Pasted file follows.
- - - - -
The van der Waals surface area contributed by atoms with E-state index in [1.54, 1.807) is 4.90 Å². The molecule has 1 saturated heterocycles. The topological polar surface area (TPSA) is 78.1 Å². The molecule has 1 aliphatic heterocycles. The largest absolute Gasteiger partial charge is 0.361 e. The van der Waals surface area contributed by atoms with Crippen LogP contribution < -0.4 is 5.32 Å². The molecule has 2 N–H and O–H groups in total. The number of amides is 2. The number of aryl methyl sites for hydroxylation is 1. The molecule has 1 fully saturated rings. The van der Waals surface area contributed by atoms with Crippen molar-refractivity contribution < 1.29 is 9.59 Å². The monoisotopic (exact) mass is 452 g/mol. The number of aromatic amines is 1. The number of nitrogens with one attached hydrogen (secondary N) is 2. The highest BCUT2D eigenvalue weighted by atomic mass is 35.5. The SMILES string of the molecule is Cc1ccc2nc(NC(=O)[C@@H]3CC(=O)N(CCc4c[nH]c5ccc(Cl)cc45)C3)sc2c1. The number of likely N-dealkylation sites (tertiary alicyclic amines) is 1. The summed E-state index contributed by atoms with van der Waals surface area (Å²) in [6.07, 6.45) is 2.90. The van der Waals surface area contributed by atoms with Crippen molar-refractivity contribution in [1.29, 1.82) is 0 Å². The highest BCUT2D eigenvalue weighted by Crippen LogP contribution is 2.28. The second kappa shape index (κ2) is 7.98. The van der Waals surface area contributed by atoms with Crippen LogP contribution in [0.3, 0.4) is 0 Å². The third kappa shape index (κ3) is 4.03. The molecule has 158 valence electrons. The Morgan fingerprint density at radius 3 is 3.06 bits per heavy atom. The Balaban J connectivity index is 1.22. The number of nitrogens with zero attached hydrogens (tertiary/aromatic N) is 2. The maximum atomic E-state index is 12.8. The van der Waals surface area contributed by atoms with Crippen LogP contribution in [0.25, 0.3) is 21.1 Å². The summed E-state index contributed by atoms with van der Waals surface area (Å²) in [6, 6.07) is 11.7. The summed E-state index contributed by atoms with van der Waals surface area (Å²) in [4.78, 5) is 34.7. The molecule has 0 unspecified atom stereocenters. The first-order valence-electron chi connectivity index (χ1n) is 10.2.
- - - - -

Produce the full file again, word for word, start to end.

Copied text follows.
The van der Waals surface area contributed by atoms with E-state index in [1.54, 1.807) is 4.90 Å². The molecule has 1 saturated heterocycles. The topological polar surface area (TPSA) is 78.1 Å². The molecule has 1 aliphatic heterocycles. The largest absolute Gasteiger partial charge is 0.361 e. The van der Waals surface area contributed by atoms with Crippen LogP contribution < -0.4 is 5.32 Å². The molecule has 2 N–H and O–H groups in total. The number of amides is 2. The number of aryl methyl sites for hydroxylation is 1. The molecule has 1 fully saturated rings. The van der Waals surface area contributed by atoms with Crippen molar-refractivity contribution < 1.29 is 9.59 Å². The monoisotopic (exact) mass is 452 g/mol. The number of aromatic amines is 1. The number of nitrogens with one attached hydrogen (secondary N) is 2. The highest BCUT2D eigenvalue weighted by atomic mass is 35.5. The SMILES string of the molecule is Cc1ccc2nc(NC(=O)[C@@H]3CC(=O)N(CCc4c[nH]c5ccc(Cl)cc45)C3)sc2c1. The number of likely N-dealkylation sites (tertiary alicyclic amines) is 1. The summed E-state index contributed by atoms with van der Waals surface area (Å²) in [6.07, 6.45) is 2.90. The van der Waals surface area contributed by atoms with Crippen molar-refractivity contribution in [1.29, 1.82) is 0 Å². The highest BCUT2D eigenvalue weighted by Crippen LogP contribution is 2.28. The second kappa shape index (κ2) is 7.98. The van der Waals surface area contributed by atoms with Crippen LogP contribution in [0.3, 0.4) is 0 Å². The third kappa shape index (κ3) is 4.03. The molecule has 158 valence electrons. The Morgan fingerprint density at radius 3 is 3.06 bits per heavy atom. The Balaban J connectivity index is 1.22. The number of nitrogens with zero attached hydrogens (tertiary/aromatic N) is 2. The maximum atomic E-state index is 12.8. The van der Waals surface area contributed by atoms with Crippen LogP contribution in [0.25, 0.3) is 21.1 Å². The summed E-state index contributed by atoms with van der Waals surface area (Å²) in [6, 6.07) is 11.7. The summed E-state index contributed by atoms with van der Waals surface area (Å²) in [4.78, 5) is 34.7. The molecule has 0 unspecified atom stereocenters. The first-order valence-electron chi connectivity index (χ1n) is 10.2.